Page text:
“I did have counselling through a local charity called We Hear You over the phone for six sessions, just talking through the emotions. I felt quite angry. I thought ‘why me?’ and ‘will it happen again?’ My counsellor was eight years post breast cancer and she told me she still had those feelings but they’d become easier to bear. We talked about using yoga and breathing to calm me down.”
What did you find hard?
“People would say quite often that they understood and I’d ask if they’d had cancer and then they’d say ‘No’ and I’d think actually they didn’t understand at all. It was such a rollercoaster of emotions. I would wake in the night and wonder if it would come back or worry that I’d passed it to my daughter.
“It sometimes feels really irrational. You’ll be washing the floor and think ‘what if this is the last time I do this’. You don’t really know what triggers it.
“I think either the late effects weren’t explained in enough detail or I was in too much shock to process what was said. Reading things in a leaflet doesn’t do it for me. Words on a piece of paper are cold. If you sit with someone you can gauge the depth and impact of the information and one question can lead to another.
“It was too late for me, but my local hospital has done some videos about side effects and the processes involved.
“When I had the letter about my radiotherapy treatment some of the language was different, and scarier. I think it would have helped if it had been the same. My breast cancer nurse referred to the cancer as ‘micropapillary’, but the letter said something about ‘invasion into blood vessels’. I was told I’d have six sessions and I ended up having ten.
“Covid made everything extremely strange physically and emotionally. There were people diagnosed earlier than me that had no support at all: but I wish there was more signposting for support. I was told early on not to look at American websites because the treatment is so different but not everyone would know that.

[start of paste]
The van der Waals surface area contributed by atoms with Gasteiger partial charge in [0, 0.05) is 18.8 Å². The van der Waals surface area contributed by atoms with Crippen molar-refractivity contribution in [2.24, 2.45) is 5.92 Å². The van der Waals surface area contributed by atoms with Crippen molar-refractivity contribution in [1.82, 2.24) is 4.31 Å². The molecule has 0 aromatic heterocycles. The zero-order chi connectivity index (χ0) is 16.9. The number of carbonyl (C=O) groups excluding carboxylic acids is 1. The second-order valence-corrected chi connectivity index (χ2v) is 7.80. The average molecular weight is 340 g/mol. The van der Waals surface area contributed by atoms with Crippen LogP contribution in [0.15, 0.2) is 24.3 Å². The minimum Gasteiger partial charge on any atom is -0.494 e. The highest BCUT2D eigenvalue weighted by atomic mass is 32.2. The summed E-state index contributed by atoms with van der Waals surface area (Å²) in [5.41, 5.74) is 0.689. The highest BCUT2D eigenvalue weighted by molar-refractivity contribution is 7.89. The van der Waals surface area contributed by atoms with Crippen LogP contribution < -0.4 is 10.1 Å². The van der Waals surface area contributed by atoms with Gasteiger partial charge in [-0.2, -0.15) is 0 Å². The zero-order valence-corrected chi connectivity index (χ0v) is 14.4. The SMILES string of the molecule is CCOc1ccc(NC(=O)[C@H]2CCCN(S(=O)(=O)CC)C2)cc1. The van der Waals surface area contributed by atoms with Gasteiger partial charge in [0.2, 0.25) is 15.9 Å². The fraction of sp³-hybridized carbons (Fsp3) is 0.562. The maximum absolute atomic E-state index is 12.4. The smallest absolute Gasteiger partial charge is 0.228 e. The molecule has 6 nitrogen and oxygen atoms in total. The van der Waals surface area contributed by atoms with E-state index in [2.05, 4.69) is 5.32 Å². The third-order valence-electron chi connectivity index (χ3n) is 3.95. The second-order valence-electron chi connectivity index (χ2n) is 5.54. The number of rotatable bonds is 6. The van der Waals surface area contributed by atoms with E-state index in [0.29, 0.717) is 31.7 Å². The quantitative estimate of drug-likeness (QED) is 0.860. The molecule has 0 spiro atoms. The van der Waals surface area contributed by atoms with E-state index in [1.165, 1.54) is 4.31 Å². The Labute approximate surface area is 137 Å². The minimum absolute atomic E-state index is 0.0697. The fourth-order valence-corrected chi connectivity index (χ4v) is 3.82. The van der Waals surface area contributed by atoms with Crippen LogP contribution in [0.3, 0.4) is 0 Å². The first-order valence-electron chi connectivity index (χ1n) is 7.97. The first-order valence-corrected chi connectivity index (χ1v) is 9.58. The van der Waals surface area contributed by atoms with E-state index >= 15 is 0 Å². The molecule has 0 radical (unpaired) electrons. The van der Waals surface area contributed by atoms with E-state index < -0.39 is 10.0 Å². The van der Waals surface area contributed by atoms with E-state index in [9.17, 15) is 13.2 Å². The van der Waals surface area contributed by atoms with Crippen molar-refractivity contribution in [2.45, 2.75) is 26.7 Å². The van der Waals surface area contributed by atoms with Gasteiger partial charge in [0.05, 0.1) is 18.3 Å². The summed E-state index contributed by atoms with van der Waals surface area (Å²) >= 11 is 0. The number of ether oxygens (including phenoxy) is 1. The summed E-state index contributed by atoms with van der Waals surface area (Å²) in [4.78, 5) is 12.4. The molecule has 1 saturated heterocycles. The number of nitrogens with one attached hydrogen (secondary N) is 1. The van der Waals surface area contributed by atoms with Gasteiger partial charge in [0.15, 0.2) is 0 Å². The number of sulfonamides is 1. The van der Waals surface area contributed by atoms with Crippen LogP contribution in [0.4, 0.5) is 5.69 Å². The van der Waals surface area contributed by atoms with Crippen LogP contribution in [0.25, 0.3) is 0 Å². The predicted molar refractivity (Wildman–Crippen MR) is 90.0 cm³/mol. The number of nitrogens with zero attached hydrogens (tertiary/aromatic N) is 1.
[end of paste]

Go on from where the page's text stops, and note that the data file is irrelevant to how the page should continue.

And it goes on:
“I would do radiotherapy again though. I had to put my trust in the hands of the people who know best as I knew it might be saving my life.”
How are you now?
“Generally it was all fine and big picture I wake up every day living and breathing. My mammogram this year was clear and I count myself as one of the lucky ones.
“The girls I train with wanted to support me and signed up for the Macmillan Mighty Hike along the Jurassic coast so I thought I better do it too. Five months after my radiotherapy we did 26 miles in 12 hours and in four weeks time we’re doing the Gower peninsula in South Wales.
“I retired early in the September before I was diagnosed but I’ve just started doing two days a week as deputy manager in our local hospice shop. The hospice is doing my lymphoedema treatment and that has been brilliant.”
Any advice for others?
“I’m still very careful with sunscreen and covering up. I was told I’d be fine after six months but I still burn more easily.
“A sense of humour and exercise got me through it. The day after the operation staying in the house was driving me mad, so me and my husband went for a walk and each day after went further and further.
“I am a huge advocate for any screening. My treatment all happened so quickly and the lump was so small I couldn’t feel it, so I feel privileged I could have a mammogram and they had the skills to find it. So if you are offered screening, take it!”